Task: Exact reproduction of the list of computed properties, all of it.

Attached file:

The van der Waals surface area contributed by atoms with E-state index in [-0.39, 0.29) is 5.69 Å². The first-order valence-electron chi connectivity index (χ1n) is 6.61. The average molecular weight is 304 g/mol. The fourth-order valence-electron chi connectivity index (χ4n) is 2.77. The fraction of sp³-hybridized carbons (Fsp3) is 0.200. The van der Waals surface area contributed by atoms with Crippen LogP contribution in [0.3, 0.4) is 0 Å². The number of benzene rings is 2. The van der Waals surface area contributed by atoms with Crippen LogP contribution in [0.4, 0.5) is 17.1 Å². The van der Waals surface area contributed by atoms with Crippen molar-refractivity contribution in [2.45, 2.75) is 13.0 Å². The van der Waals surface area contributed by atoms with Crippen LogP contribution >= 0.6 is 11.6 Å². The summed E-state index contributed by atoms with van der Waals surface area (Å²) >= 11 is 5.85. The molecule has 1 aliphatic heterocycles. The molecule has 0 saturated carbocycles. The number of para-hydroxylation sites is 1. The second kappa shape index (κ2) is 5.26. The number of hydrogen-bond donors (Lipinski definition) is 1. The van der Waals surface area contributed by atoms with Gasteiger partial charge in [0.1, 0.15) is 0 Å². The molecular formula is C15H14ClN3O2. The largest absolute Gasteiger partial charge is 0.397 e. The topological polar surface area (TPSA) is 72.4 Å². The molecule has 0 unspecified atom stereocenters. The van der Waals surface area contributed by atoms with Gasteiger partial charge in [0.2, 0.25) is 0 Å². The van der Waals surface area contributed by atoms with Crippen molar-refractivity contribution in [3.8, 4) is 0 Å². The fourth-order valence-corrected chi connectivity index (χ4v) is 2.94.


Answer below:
The van der Waals surface area contributed by atoms with E-state index in [-0.39, 0.29) is 5.69 Å². The first-order valence-electron chi connectivity index (χ1n) is 6.61. The average molecular weight is 304 g/mol. The fourth-order valence-electron chi connectivity index (χ4n) is 2.77. The fraction of sp³-hybridized carbons (Fsp3) is 0.200. The van der Waals surface area contributed by atoms with Crippen LogP contribution in [0.3, 0.4) is 0 Å². The number of benzene rings is 2. The van der Waals surface area contributed by atoms with Crippen LogP contribution in [0.4, 0.5) is 17.1 Å². The van der Waals surface area contributed by atoms with Crippen molar-refractivity contribution in [2.45, 2.75) is 13.0 Å². The van der Waals surface area contributed by atoms with Crippen LogP contribution >= 0.6 is 11.6 Å². The summed E-state index contributed by atoms with van der Waals surface area (Å²) >= 11 is 5.85. The molecule has 1 aliphatic heterocycles. The molecule has 0 saturated carbocycles. The number of para-hydroxylation sites is 1. The second kappa shape index (κ2) is 5.26. The number of hydrogen-bond donors (Lipinski definition) is 1. The van der Waals surface area contributed by atoms with Gasteiger partial charge in [0.1, 0.15) is 0 Å². The molecular formula is C15H14ClN3O2. The largest absolute Gasteiger partial charge is 0.397 e. The topological polar surface area (TPSA) is 72.4 Å². The molecule has 0 unspecified atom stereocenters. The van der Waals surface area contributed by atoms with Gasteiger partial charge in [0.2, 0.25) is 0 Å². The van der Waals surface area contributed by atoms with Crippen molar-refractivity contribution in [3.8, 4) is 0 Å². The fourth-order valence-corrected chi connectivity index (χ4v) is 2.94.